The purpose of this blog is to have an active discussion amongst artists, educators and media, about the two things that shape our lives and our work the most, society and our faith. We will discuss what the term "Christian" means in American culture today and how believers illustrate faith through art, culture and society.
One wouldn't think that a blog dedicated to the arts, culture and religion would be interested in U.S. History, but nothing could be further from the truth. History is the foundation of culture. Everything that we see and do and who we are, has its foundation in the past, whether we know it or not. This is why today's blog entry is entitled, “Know Your History... Because It Knows You”. We are formed by our history.
Now, you may wonder, “What has U.S. History got to do with me?” Especially if your family recently immigrated to this country or if you are unaware of any personal historical connections. Well, it has a lot to do with you. Speaking personally, I wasn't aware of any historical connections between my family and the history of this nation, except for the fact that a portion of my ancestors where slaves in the south. For a long time, I believed that was the only connection. I've recently come to find out that this is not true.
I was born in Chicago, Illinois in the late sixties, to parents who are 0 and 1 generation removed from the south. My mother was born in Chicago, but her mother was born in Columbus, Georgia and my father was born in Talladega, Alabama and moved to Chicago when he was 17. These facts were known to me for most of my life, however, I didn't realize how Chicago, the place of my birth, factored so prominently in my southern ancestry and would alter my future in California. I had to move back to Chicago in order to find the connection.
December 24, 2000, my mother and I started a church called, Agape Love Fellowship International Church in Hyde Park, a community in South Los Angeles. My mother was pastor (and still is) and I was support staff and “Jane of all trades”. We rented from and shared facilities with Hyde Park Congregational Church, a now defunct member of the Congregational Church, a denomination who is deeply rooted in American Abolitionist History and this is where my past and present began to connect.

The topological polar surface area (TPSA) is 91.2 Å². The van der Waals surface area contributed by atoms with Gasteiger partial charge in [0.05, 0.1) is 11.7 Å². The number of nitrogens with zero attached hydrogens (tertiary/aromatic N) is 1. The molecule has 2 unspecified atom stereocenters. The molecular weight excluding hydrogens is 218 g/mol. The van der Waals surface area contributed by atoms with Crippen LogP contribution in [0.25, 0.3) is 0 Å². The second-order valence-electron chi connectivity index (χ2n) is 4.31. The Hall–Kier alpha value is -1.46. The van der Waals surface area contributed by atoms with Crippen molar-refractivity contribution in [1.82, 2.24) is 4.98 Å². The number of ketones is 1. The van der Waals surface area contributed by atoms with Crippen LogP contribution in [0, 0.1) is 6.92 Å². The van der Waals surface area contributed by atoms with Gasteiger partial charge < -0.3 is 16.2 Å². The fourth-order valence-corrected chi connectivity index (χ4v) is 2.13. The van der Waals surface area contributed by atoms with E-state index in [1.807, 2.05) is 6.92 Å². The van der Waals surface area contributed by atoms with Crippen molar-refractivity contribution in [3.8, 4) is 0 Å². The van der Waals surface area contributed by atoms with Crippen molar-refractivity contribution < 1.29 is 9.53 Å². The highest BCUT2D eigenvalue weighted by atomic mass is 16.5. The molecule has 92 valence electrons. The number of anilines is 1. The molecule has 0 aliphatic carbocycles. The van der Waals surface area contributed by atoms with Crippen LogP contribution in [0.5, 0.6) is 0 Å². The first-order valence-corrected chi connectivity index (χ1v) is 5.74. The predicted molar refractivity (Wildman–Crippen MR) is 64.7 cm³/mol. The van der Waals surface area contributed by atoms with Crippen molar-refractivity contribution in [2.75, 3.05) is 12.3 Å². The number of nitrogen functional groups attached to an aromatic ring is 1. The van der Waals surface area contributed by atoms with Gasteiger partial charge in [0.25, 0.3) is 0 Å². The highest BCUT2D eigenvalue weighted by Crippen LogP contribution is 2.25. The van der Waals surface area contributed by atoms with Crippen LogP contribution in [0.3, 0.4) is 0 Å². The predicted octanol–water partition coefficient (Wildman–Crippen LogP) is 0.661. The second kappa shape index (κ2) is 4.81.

We shared facilities with Hyde Park Congregational Church from Christmas eve, 2000 to November 2006 when the property was bought by another church. During our tenure there, I was fortunate enough to develop a relationship with its pastor, Pastor Kringle, read some congregational materials and really develop a relationship with the church. Now you might ask, “how does one develop a relationship with a church?”, and I do mean “the church”. My connection with Hyde Park Congregational was deeper than just my fondness for Pastor Kringle or the building. The church became a second home for me. Sometimes more of a home then where I was actually living. I spent many hours there, reading, in communal prayer, on the altar singing praise or alone just talking to God. The church seemed to embrace me at a time when I really needed to feel like I belonged somewhere. I knew as soon as I walked into the sanctuary, that I belonged there. When the building was sold, I was devastated and I missed the altar terribly. We were not able to find another facility to have services and Agape wound up having services at different members homes and the park for over a year; however I left Agape Love Fellowship International Church December 25, 2006, exactly six years after our first service.